- The need to clear mucus out of your lungs every day.
- An increase in things like colds, respiratory infections, or the flu.
- A decrease in the amount of daily energy you have.
- Swelling of the feet, ankles, and legs.
- Unintended weight loss
COPD Treatment Options
The most common COPD treatment options are listed below. Some people might find that certain treatment options don't help them, while others might find that the same option helps quite a bit. Talk with your doctor to figure out what the best step is.
If you don't have a high enough oxygen level, you can be put on supplemental oxygen that can be delivered through a nasal cannula or a face mask that goes over your nose and mouth. You may need a portable system to provide supplemental air at all times.
Another option is surgery, which is usually only recommended for those with severe chronic obstructive pulmonary disease. There are a few different surgeries that can be done, including a lung transplant, lung volume reduction surgery, or a bullectomy.
The final option is to make some life changes. The exact changes you'll need to make will vary from person to person, but some things include quitting smoking, avoiding things like secondhand smoke or irritants, and making sure you're keeping your body as healthy as possible.
In addition to the treatment options above, there are also some medications that can help those suffering from this disease. These are listed below and similar to the treatment options above, some people might not see any improvement with certain options so you might need to try a few.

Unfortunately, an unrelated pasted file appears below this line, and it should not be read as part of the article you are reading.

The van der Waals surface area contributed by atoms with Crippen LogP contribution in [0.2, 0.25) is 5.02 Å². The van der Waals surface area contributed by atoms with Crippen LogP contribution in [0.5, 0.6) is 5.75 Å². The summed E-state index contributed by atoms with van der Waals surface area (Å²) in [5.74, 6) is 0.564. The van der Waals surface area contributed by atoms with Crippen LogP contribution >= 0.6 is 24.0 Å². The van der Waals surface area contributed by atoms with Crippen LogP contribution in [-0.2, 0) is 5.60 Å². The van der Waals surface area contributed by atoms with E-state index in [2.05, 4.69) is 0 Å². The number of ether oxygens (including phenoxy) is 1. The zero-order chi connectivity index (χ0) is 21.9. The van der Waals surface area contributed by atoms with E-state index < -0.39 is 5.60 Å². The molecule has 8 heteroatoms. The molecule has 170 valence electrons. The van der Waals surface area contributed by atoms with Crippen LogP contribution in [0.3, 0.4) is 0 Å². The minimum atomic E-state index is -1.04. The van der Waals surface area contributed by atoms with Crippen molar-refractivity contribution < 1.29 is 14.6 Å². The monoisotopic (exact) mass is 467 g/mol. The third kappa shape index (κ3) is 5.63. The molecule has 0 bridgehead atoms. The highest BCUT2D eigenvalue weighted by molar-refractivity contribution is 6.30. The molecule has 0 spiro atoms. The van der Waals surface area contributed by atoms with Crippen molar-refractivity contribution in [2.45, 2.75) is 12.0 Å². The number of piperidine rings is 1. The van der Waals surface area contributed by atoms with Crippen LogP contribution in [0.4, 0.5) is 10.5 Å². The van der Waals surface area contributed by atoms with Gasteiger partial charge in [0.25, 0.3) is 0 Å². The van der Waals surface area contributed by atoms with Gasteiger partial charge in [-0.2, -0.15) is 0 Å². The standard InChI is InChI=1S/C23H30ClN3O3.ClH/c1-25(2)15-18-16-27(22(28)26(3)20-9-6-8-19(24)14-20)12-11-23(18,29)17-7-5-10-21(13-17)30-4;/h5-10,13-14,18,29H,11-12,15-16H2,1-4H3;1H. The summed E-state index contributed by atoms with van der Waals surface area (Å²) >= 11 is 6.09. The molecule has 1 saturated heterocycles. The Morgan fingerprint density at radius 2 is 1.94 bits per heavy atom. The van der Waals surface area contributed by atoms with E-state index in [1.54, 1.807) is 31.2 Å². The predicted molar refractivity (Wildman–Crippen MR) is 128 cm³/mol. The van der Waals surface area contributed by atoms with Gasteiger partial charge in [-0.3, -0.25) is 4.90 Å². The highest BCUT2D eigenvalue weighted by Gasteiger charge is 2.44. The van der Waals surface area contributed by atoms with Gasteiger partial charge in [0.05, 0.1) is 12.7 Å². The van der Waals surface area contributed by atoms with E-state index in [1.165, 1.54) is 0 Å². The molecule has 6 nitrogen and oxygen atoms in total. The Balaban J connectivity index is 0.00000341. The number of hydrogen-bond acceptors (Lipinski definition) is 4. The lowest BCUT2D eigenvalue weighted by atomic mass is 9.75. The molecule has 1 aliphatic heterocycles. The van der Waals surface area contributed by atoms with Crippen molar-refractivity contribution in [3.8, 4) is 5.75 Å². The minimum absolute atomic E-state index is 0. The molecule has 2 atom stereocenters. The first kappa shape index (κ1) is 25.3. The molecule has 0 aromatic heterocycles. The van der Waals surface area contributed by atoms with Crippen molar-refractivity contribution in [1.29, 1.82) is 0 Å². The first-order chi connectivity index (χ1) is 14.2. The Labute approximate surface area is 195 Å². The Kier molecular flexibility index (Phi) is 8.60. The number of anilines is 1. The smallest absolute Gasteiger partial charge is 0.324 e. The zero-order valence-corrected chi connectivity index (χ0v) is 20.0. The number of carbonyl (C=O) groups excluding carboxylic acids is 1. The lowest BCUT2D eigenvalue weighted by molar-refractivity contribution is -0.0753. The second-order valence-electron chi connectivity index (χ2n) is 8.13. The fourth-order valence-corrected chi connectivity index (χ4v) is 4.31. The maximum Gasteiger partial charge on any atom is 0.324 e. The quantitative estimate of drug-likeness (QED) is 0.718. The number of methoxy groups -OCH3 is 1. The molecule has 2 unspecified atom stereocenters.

These are quite common and they work by helping loosen up the muscles in the airways. The short-acting options last between 4 and 6 hours and the longer-acting ones can last up to 12 hours.
These are available as either a pill or inhalant and are usually taken alongside nebulizers or inhalers. They work by reducing any lung inflammation and decreases how much mucus is produced.
This comes in pill form and is used to help with chest tightness and shortness of breath. It works by letting the muscles in and around your airways relax. This isn't usually one of the first choices due to possible side effects, but it has been used for many years.
Antibiotics and Antivirals
These don't treat the disease itself but can help reduce flare-ups when you're experiencing respiratory infections.
This medication is usually only prescribed to those that have both chronic obstructive pulmonary disorder and chronic bronchitis. It comes in a pill and helps the airways relax and reduces how much inflammation there is.